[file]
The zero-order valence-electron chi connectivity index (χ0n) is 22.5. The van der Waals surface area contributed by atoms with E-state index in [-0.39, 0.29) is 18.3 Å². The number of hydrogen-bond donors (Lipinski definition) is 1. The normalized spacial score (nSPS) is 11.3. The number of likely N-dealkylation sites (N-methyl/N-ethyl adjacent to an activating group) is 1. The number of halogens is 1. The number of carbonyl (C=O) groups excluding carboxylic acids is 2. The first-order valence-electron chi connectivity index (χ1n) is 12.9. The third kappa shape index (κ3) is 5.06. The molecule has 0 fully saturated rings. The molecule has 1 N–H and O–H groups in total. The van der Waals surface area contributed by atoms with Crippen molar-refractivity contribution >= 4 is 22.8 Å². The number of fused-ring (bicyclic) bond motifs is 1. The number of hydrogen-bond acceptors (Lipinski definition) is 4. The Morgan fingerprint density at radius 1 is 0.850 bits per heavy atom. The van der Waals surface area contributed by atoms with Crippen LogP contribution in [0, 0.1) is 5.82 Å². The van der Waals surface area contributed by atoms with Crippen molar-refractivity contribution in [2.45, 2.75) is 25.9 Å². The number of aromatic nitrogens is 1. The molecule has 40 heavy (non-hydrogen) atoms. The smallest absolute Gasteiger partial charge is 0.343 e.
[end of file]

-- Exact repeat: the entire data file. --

The zero-order valence-electron chi connectivity index (χ0n) is 22.5. The van der Waals surface area contributed by atoms with E-state index in [-0.39, 0.29) is 18.3 Å². The number of hydrogen-bond donors (Lipinski definition) is 1. The normalized spacial score (nSPS) is 11.3. The number of likely N-dealkylation sites (N-methyl/N-ethyl adjacent to an activating group) is 1. The number of halogens is 1. The number of carbonyl (C=O) groups excluding carboxylic acids is 2. The first-order valence-electron chi connectivity index (χ1n) is 12.9. The third kappa shape index (κ3) is 5.06. The molecule has 0 fully saturated rings. The molecule has 1 N–H and O–H groups in total. The van der Waals surface area contributed by atoms with Crippen molar-refractivity contribution >= 4 is 22.8 Å². The number of fused-ring (bicyclic) bond motifs is 1. The number of hydrogen-bond acceptors (Lipinski definition) is 4. The Morgan fingerprint density at radius 1 is 0.850 bits per heavy atom. The van der Waals surface area contributed by atoms with Crippen LogP contribution in [0, 0.1) is 5.82 Å². The van der Waals surface area contributed by atoms with Crippen molar-refractivity contribution in [2.45, 2.75) is 25.9 Å². The number of aromatic nitrogens is 1. The molecule has 40 heavy (non-hydrogen) atoms. The smallest absolute Gasteiger partial charge is 0.343 e.